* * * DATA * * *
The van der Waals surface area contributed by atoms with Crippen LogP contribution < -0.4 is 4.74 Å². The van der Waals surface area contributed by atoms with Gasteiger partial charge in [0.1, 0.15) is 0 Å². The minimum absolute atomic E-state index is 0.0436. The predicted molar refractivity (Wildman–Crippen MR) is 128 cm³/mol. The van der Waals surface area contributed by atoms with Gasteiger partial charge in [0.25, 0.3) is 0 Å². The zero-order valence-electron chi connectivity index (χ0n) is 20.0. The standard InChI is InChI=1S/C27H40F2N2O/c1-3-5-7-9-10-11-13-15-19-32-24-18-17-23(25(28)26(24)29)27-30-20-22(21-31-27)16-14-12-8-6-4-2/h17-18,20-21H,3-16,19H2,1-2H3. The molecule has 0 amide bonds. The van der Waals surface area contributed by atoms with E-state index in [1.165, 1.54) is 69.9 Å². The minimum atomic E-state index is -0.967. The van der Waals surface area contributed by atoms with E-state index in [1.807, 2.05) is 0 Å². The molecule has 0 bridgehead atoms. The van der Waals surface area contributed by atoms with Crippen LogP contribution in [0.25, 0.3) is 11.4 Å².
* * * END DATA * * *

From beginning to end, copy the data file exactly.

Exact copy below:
The van der Waals surface area contributed by atoms with Crippen LogP contribution < -0.4 is 4.74 Å². The van der Waals surface area contributed by atoms with Gasteiger partial charge in [0.1, 0.15) is 0 Å². The minimum absolute atomic E-state index is 0.0436. The predicted molar refractivity (Wildman–Crippen MR) is 128 cm³/mol. The van der Waals surface area contributed by atoms with Gasteiger partial charge in [0.25, 0.3) is 0 Å². The zero-order valence-electron chi connectivity index (χ0n) is 20.0. The standard InChI is InChI=1S/C27H40F2N2O/c1-3-5-7-9-10-11-13-15-19-32-24-18-17-23(25(28)26(24)29)27-30-20-22(21-31-27)16-14-12-8-6-4-2/h17-18,20-21H,3-16,19H2,1-2H3. The molecule has 0 amide bonds. The van der Waals surface area contributed by atoms with E-state index in [1.165, 1.54) is 69.9 Å². The minimum atomic E-state index is -0.967. The van der Waals surface area contributed by atoms with E-state index in [1.807, 2.05) is 0 Å². The molecule has 0 bridgehead atoms. The van der Waals surface area contributed by atoms with Crippen LogP contribution in [0.25, 0.3) is 11.4 Å².